No question about it, burning fat is a 24/7 endeavor. To keep the fires hot, you need to eat every 2-3 hours throughout the day. Not only that, but you must choose the right foods in the right amounts to keep your metabolism revved up so your six pack will be ready for its close-up. The way we see it, there are 12 fundamentals—laws, if you will—that are all you need to shed that unwanted blubber from your midsection and elsewhere. Most of them are nutrition-driven, but training comes into play as well. Your mass-gaining phase is over for the time being; now it's time to get lean. These 12 laws of fat-burning will help get you there.
Choose Liquid Calories Wisely. Sweetened drinks pile on the calories, but don't reduce hunger like solid foods do. Satisfy your thirst with water, sparkling water with citrus, skim or low-fat milk, or small portions of 100% fruit juice. Try a glass of nutritious and low-calorie vegetable juice to hold you over if you get hungry between meals. Be careful of alcohol calories, which add up quickly. If you tend to drink a glass or two of wine or a cocktail on most days, limiting alcohol to the weekends can be a huge calorie saver.
Intentional weight loss is the loss of total body mass as a result of efforts to improve fitness and health, or to change appearance through slimming. Weight loss in individuals who are overweight or obese can reduce health risks,[1] increase fitness,[2] and may delay the onset of diabetes.[1] It could reduce pain and increase movement in people with osteoarthritis of the knee.[2] Weight loss can lead to a reduction in hypertension (high blood pressure), however whether this reduces hypertension-related harm is unclear.[1][not in citation given]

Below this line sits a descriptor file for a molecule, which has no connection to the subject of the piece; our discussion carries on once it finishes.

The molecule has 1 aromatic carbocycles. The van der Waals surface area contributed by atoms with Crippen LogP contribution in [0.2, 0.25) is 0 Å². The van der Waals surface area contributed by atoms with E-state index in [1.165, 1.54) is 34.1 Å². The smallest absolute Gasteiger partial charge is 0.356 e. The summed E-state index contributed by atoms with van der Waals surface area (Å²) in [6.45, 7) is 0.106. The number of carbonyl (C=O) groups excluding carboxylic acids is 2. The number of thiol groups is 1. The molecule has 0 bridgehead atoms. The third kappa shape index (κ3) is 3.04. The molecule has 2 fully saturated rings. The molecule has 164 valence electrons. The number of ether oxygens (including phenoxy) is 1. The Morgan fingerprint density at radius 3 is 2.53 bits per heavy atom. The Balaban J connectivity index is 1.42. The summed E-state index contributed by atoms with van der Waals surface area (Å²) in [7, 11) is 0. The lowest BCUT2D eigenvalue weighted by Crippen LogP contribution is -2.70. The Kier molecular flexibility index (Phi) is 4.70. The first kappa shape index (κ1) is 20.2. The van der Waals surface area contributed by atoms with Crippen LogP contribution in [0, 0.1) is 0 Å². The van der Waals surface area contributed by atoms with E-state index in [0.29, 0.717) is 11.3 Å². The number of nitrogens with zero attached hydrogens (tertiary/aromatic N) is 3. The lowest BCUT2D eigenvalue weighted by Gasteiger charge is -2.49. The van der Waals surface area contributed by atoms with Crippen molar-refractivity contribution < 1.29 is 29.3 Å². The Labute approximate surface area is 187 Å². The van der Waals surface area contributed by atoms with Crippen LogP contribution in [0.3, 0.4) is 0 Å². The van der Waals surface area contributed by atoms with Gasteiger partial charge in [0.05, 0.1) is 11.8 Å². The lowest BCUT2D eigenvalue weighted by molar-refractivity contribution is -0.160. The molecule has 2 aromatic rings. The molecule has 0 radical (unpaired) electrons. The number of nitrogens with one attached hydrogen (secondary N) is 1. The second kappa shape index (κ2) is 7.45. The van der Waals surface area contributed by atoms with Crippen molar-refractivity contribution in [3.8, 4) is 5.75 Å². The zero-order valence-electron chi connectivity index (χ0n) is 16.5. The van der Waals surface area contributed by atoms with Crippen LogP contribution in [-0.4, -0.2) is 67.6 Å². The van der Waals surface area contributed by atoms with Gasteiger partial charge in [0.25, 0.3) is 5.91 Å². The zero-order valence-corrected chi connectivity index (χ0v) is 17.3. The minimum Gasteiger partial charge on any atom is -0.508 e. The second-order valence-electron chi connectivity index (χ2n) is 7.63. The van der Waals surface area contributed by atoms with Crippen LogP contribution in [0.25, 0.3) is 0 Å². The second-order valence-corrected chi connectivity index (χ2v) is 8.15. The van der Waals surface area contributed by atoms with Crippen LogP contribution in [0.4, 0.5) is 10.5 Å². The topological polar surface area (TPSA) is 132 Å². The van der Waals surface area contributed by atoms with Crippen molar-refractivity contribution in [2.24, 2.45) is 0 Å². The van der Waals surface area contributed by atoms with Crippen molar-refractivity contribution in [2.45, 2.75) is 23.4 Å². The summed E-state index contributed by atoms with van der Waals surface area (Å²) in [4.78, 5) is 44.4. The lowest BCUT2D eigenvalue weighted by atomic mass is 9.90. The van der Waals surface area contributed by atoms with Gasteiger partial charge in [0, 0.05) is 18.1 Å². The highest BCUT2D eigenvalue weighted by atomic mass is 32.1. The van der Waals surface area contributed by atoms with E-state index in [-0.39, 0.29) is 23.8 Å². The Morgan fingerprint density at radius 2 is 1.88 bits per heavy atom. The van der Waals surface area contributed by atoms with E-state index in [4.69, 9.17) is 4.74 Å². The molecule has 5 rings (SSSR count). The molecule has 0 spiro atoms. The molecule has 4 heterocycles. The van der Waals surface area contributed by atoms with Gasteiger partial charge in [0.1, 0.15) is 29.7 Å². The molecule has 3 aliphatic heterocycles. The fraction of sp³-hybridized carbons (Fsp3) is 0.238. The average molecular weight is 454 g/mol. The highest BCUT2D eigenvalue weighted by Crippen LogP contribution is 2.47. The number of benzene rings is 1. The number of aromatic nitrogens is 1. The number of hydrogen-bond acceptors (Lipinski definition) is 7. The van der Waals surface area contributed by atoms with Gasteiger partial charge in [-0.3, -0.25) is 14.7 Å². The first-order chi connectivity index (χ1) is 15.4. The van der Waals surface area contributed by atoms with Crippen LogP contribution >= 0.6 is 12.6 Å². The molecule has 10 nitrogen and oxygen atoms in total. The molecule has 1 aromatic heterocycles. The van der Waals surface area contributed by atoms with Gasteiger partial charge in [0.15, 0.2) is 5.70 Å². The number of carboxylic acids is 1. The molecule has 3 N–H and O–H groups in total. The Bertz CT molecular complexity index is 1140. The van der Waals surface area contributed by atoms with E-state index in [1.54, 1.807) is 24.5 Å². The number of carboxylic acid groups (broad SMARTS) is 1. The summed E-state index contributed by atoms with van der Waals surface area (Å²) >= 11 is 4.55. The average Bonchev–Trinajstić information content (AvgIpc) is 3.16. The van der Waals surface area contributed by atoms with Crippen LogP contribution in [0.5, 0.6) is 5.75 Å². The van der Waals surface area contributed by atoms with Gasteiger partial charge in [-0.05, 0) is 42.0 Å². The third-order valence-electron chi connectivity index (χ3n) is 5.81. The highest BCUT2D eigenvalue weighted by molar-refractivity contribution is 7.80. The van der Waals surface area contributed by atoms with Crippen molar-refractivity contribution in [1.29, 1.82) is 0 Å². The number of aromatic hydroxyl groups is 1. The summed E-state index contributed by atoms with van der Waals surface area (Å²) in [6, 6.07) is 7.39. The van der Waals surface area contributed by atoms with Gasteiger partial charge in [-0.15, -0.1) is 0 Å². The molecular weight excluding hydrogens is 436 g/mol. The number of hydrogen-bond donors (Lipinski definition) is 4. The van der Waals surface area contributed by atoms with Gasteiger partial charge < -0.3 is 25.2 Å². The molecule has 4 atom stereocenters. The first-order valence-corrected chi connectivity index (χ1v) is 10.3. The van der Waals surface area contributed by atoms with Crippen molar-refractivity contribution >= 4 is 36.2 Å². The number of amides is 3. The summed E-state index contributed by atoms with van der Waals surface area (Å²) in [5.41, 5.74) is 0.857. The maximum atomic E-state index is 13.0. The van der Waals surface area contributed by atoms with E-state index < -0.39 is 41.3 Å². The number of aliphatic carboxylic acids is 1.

Yes, you can dance your way slim! Grooving hard while celebrating with pals can blast even more calories than running, swimming, or cycling, per recent research from the University of Brighton in England. Dancing for an hour can burn anywhere from 200 and 600 calories, while also helping to build strength, increase flexibility, and even slow the aging process.
At its core, burning fat comes down to the process of lipolysis—the breaking down of fat lipids, explains Seedman. This happens in the mitochondria of the muscles, or the powerhouses of the cells, responsible for generating the energy our cells need to do their jobs. Exercise has been shown to improve mitochondria function, which then promotes fat breakdown, Seedman adds. Plus, working out helps regulate pretty much all the hormones that optimize fat loss.
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